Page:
Tracing the history and popularity of the Sturgis Rally
STURGIS S.D. — The Sturgis Motorcycle Rally has a rich history of bikes, music and parties. But not many may know how and where it all began and why the Rally has exploded in popularity.
Historians say the Sturgis Motorcycle Rally, now in its 79th year, is the cross section of the American dream and freedom on the open road.
The Rally was spearheaded by the Jackpine Gypsies Motorcycle Club in 1938. Pappy Hoel, the owner of the Indian Motorcycle dealership in Sturgis kicked off the first rally.
“He invited a bunch of friends to come to town, work on their bikes, and then do a race at the end of the week,” said Emma Garvin, the Executive Director of the Sturgis Motorcycle Museum. “It was a potluck type of event, there was gospel music and maybe 50 people the first year.”
From there as the Rally spread through word of mouth and the press, it began to grow.
“It’s ten days a year that they can step out of who they are day to day, and do whatever they want for a couple of days,” Garvin said.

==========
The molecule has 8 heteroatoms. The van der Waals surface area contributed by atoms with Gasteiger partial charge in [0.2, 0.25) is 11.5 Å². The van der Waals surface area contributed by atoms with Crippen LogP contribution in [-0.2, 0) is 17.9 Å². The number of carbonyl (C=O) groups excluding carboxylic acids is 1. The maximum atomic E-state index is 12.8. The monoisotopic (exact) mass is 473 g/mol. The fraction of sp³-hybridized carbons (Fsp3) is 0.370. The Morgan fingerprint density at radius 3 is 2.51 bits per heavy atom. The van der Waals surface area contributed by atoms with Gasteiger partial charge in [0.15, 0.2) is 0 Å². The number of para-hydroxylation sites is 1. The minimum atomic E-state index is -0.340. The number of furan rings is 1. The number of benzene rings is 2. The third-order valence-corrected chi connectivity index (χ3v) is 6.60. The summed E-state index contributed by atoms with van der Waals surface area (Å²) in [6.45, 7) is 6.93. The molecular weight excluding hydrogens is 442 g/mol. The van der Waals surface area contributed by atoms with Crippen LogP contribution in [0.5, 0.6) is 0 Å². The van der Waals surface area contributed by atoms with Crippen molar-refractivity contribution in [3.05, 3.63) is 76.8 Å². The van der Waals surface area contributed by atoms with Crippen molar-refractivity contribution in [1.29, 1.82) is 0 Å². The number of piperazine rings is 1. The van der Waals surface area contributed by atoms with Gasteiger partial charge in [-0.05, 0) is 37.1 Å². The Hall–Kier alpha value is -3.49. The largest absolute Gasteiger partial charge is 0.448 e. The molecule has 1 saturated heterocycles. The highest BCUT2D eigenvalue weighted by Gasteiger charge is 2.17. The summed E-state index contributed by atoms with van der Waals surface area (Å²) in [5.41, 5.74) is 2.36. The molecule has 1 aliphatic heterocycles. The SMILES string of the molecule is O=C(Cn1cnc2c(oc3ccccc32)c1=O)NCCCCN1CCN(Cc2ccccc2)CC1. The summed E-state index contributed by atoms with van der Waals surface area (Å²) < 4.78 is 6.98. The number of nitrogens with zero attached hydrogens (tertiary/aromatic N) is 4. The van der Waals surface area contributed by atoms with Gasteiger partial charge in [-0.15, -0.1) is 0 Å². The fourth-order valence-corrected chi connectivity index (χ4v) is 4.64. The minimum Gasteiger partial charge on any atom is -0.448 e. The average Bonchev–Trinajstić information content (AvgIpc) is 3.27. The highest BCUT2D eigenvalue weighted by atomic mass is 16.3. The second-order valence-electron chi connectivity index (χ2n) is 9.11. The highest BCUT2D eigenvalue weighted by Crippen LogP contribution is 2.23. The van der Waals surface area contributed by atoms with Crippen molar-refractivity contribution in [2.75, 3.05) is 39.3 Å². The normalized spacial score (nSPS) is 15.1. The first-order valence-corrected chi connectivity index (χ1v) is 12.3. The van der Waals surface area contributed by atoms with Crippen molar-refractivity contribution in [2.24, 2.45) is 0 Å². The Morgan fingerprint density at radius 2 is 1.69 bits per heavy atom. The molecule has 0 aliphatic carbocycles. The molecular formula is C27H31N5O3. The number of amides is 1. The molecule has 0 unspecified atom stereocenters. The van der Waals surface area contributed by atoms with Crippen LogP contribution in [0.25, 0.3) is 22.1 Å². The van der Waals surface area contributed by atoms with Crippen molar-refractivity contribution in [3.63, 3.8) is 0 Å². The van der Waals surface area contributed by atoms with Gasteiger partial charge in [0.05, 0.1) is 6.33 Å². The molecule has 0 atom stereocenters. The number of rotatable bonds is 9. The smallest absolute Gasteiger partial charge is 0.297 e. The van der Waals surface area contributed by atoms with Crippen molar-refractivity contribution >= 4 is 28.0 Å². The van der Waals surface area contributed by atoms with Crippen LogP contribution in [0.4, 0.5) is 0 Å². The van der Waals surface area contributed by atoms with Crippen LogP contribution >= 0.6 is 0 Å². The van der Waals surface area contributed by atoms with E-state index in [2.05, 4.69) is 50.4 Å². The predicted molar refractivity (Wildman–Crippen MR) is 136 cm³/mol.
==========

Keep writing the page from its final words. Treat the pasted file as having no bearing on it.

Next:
Additionally, Sears and Roebuck started selling motorcycles out of its catalog in the thick of segregation. The bikes were available to everyone, no matter their race or economic status. Historians say this introduced millions more to bike culture.
They also say the rally has grown because of scenic rides in the Black Hills and the close-knit motorcycle industry.
“The motorcycle lifestyle is large, but the core motorcycle group of people is rather small,” Garvin said. “That’s the best part, when you talk to people about the rally they say ‘Oh yeah I connect with people from around the world.'”
Garvin encourages people in the Black Hills for the rally to visit the Sturgis Motorcycle Museum and explore the history of the event.
For the 75th Rally, 750,000 bikers flocked to the Hills. And with the 80th coming up next year, the Rally doesn’t show any signs of slowing down.